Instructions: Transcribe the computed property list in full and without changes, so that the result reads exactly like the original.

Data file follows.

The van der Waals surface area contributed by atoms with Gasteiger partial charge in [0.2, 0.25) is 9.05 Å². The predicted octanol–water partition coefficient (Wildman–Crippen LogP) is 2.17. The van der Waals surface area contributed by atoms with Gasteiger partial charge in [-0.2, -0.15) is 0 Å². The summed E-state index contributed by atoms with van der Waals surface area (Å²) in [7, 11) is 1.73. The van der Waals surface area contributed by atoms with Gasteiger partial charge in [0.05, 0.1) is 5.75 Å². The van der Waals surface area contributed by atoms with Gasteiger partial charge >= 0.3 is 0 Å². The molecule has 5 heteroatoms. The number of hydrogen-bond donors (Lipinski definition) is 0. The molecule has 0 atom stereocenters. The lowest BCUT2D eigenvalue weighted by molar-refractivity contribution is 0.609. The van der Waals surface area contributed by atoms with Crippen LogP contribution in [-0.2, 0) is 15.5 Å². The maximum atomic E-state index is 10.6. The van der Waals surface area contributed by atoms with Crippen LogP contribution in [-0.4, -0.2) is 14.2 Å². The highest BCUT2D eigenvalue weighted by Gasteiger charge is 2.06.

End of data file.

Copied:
The van der Waals surface area contributed by atoms with Gasteiger partial charge in [0.2, 0.25) is 9.05 Å². The predicted octanol–water partition coefficient (Wildman–Crippen LogP) is 2.17. The van der Waals surface area contributed by atoms with Gasteiger partial charge in [-0.2, -0.15) is 0 Å². The summed E-state index contributed by atoms with van der Waals surface area (Å²) in [7, 11) is 1.73. The van der Waals surface area contributed by atoms with Gasteiger partial charge in [0.05, 0.1) is 5.75 Å². The van der Waals surface area contributed by atoms with Gasteiger partial charge >= 0.3 is 0 Å². The molecule has 5 heteroatoms. The number of hydrogen-bond donors (Lipinski definition) is 0. The molecule has 0 atom stereocenters. The lowest BCUT2D eigenvalue weighted by molar-refractivity contribution is 0.609. The van der Waals surface area contributed by atoms with Crippen LogP contribution in [-0.2, 0) is 15.5 Å². The maximum atomic E-state index is 10.6. The van der Waals surface area contributed by atoms with Crippen LogP contribution in [-0.4, -0.2) is 14.2 Å². The highest BCUT2D eigenvalue weighted by Gasteiger charge is 2.06.